"I whipped out my phone and showed him about clinical trials, and within ten seconds I told him about three clinical trials he could get into. He told me, 'I would give the money directly to the researchers, if I just knew how to find them and who they were.'"
With the idea to create an online space to fund research and connect the American public to in-development treatments, Goldner then teamed up with product development and innovation specialist David Fuehrer, who has launched products for the likes of Pfizer, GE and Dow Chemical, to make the concept a reality.
"As a two-time cancer survivor myself - I've gone through testicular cancer twice now - I know the feeling of bringing new products to market, as well as that feeling of, 'Oh my god, I'm sick - what do I do now and how do I start the process of curing myself?'" says Fuehrer, now CureLauncher's vice president.
"So I told Steve that this is the joining of both my personal and professional lives - I had to be involved. With the amount of money that's being cut from new drug and device research, there needs to be a new solution to continue this valuable research. Our vision is to make CureLauncher synonymous with funding new cures.
"We really view what we're doing as increasing science flow and giving people direct engagement in the rate of progress of science. So they get to see exactly where their money is going, they get to watch on CureLauncher how the research is developing, and that window has not really existed before, ever."
Making CureLauncher work
Incredibly, CureLauncher's October launch came just three months after Goldner originally came up with his idea. That seems an astonishingly short lead-in time for a project that aims to fundamentally alter clinical funding and the relationship between researchers and the general public. But even at its outset, CureLauncher has been designed with a solid, scalable for-profit business model.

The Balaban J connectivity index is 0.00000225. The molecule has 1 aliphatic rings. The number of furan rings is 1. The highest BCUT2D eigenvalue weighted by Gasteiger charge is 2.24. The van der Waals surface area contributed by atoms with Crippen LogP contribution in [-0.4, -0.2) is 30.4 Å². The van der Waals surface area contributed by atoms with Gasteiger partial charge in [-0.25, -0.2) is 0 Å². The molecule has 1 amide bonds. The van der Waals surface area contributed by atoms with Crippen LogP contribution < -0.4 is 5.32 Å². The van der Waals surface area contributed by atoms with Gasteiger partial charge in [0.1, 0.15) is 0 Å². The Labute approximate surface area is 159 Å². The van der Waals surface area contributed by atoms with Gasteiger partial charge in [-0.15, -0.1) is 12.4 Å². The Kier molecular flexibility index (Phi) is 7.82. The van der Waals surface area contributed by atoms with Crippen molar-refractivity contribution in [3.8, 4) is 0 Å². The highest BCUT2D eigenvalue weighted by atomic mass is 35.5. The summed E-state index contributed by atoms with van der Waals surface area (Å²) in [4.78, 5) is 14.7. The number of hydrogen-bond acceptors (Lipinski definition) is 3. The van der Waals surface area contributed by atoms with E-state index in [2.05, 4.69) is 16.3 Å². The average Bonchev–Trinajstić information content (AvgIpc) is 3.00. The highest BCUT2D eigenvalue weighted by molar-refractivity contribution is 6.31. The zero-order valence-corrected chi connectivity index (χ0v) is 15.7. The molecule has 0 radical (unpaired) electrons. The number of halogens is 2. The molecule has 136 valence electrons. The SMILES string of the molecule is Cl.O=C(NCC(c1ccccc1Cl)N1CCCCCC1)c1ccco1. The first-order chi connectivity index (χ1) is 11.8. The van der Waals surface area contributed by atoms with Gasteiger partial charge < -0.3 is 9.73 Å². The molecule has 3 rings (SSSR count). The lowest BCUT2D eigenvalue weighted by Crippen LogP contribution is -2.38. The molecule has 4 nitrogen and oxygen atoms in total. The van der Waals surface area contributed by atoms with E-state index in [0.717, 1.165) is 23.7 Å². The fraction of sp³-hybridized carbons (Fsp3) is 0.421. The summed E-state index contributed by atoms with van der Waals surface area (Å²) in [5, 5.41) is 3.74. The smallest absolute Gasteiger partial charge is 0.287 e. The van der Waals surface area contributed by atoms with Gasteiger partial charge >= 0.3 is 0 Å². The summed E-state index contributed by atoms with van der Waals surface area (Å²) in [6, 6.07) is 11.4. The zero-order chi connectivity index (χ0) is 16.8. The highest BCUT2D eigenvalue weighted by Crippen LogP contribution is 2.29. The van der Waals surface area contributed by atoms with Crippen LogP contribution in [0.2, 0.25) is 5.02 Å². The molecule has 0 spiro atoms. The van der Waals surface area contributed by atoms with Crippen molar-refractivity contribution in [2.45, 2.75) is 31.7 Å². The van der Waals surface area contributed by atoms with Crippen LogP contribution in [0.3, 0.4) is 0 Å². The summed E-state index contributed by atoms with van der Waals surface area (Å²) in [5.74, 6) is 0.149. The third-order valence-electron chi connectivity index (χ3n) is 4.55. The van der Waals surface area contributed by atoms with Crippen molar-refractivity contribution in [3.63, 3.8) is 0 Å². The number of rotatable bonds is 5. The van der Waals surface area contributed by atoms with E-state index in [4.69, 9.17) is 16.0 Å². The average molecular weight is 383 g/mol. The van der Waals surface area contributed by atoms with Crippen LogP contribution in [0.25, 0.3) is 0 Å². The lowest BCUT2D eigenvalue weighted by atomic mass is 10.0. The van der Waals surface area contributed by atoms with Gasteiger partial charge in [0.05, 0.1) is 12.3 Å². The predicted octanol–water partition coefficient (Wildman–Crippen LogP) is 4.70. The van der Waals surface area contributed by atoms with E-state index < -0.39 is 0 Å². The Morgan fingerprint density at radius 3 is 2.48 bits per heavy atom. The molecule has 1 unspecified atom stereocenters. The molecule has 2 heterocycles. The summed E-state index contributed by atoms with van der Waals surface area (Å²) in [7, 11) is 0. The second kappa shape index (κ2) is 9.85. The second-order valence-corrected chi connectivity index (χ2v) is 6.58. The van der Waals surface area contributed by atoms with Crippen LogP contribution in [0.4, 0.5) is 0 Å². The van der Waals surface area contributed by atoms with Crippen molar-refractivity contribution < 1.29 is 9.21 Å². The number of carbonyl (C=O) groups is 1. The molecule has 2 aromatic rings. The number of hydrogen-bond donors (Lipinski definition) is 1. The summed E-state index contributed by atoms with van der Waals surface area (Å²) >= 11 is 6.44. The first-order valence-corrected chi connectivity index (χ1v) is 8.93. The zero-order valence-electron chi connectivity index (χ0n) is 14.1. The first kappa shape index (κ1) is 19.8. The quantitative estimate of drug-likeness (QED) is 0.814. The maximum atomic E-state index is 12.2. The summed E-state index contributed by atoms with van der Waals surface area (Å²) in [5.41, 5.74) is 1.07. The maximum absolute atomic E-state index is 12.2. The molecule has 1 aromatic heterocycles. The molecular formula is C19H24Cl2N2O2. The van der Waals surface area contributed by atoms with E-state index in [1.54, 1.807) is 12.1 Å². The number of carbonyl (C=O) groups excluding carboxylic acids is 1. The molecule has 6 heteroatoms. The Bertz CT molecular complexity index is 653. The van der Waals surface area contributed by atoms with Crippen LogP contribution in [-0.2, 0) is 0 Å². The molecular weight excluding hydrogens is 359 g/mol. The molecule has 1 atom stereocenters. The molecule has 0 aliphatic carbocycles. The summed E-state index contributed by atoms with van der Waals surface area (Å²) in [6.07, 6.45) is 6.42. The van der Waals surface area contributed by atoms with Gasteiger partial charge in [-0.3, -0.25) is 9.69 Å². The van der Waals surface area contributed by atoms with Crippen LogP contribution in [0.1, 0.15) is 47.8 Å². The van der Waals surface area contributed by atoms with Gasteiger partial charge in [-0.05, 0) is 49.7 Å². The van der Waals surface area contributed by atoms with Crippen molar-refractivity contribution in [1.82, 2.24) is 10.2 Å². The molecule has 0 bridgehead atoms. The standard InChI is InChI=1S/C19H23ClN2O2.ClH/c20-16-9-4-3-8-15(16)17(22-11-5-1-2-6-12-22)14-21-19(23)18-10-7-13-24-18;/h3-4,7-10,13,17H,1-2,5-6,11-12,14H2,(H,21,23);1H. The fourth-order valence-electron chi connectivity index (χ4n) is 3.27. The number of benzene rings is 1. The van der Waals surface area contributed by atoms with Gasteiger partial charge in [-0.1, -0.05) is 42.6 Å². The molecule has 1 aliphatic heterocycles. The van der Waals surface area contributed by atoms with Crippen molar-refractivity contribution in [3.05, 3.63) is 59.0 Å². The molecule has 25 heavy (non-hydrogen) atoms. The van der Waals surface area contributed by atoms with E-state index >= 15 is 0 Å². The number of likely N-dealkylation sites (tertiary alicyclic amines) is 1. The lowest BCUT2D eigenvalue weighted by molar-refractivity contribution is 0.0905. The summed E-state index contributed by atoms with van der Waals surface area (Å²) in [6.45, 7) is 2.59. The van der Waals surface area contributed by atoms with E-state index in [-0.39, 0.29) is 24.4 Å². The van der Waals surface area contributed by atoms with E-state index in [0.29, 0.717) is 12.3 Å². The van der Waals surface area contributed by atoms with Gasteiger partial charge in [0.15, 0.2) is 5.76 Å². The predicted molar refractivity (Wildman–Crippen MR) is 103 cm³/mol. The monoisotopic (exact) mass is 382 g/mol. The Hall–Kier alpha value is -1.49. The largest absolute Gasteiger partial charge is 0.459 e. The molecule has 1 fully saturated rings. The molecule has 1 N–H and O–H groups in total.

"Typically with traditional charitable donations, 60-70% of the money goes somewhere, but you don't know exactly where it's used," says Fuehrer. "On CureLauncher, the donors select exactly where their money is being used, and then 91% of that money goes directly to the research." The remaining money goes towards transaction costs (three percent) and to CureLauncher itself (six percent).
Fuehrer is also keen to allay any fears about democratising a traditionally ponderous and bureaucratic funding process. The company's decision to work only with NIH-level projects is a safety net against flawed or hopeless research.
"The reason we're working with NIH-calibre researchers is because they've already been government-vetted," Fuehrer says. "These researchers have gotten Phase I and sometimes Phase II government funding, so they've already gone through a vetting round to prove it's real science. From that point, once we've already pre-selected companies that are at that level, then Steve and our team have assembled a medical expert review board. We want to make sure the projects that get on to the site have passed through our own review board."
The site also lists hundreds of enrolling clinical trials and explains these trials in simple language, with the hope that more people will gain access to potentially life-saving early treatments. "We've got 500 enrolling breast cancer trials on our website right now," says Fuehrer.
"Anybody can log in, so people can find clinical trials and connect to them through CureLauncher. That way, we help the clinical trials increase enrolment, which is a big part of the process, as well as connect people much more easily to clinical trials to help them find treatment and cures."